Chinese billionaire Cao Dewang, a key character in the Netflix documentary “American Factory,” has lashed out at labor unions, saying such groups only disrupt production.
“As long as there are unions in America, factories (there) will not improve their efficiency,” Cao said Monday in an interview with The Beijing News, weeks after the documentary’s release. “If a factory can do without a union, it’s better not to have one.”
Cao’s comments shed light on an important labor issue that became a source of tension between employees and managers at the Chinese company he owns when it expanded into the American Midwest. In 2014, Cao’s Fuyao Group repurposed the former site of a General Motors plant in Dayton, Ohio, transforming it into a glassmaking factory.
The documentary tells the story of a Chinese company injecting money into a flagging local economy by creating over 2,000 jobs. Through a human-centric lens, it examines the different work cultures to which local and Chinese staff are accustomed. When some of the American workers move to unionize, Fuyao mobilizes to crush the initiative.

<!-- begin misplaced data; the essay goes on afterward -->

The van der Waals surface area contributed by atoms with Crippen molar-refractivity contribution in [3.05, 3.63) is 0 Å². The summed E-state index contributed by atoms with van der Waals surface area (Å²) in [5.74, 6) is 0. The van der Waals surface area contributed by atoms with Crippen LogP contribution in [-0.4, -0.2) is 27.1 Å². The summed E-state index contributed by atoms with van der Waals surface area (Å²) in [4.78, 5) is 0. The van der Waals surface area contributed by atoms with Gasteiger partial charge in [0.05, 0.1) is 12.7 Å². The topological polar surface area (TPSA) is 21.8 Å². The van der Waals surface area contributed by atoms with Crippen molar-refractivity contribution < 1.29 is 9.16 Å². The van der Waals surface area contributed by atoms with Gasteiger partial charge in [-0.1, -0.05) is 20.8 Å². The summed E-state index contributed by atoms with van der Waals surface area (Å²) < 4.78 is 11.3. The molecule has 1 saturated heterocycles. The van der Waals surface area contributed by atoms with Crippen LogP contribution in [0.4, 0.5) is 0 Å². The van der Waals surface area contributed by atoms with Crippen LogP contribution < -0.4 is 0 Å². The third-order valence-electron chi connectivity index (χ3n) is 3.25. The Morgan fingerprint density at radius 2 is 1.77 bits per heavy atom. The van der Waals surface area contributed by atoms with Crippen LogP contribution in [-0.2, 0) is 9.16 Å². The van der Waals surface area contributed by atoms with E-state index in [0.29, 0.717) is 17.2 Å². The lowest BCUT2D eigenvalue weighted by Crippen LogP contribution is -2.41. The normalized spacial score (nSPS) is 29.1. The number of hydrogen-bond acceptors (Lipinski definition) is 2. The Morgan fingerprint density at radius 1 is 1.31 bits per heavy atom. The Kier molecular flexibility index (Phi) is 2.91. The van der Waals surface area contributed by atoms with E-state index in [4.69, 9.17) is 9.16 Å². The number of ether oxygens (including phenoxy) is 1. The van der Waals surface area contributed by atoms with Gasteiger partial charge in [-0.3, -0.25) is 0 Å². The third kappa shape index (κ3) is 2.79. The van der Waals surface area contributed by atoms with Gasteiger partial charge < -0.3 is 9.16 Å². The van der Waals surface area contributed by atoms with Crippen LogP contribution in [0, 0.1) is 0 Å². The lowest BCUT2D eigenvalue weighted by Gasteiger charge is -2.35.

Cao told The Beijing News that productivity directly correlates with employee welfare and claimed that Fuyao’s welfare scheme had led to “stability” within the company, as well as “loyalty” and a “good mental state” among staff, without elaborating on the nature of the welfare scheme.
“Once a factory has a union, it will have to invest time and legal resources in it,” Cao said. “There’s not one thing we can decide — everything has to go through the union.”
Describing labor unions as the biggest cultural difference Chinese businesses face when they expand into Europe or North America, Cao said he would rather incur losses than be “messed around” by unions. “Mental distress is worse than financial loss,” he said.
The 73-year-old billionaire also complained that some of the scenes in the documentary “vilified” his company. Addressing backlash over the depiction of some of his American employees working extended hours at the Ohio factory, Cao said such work schedules were common in Chin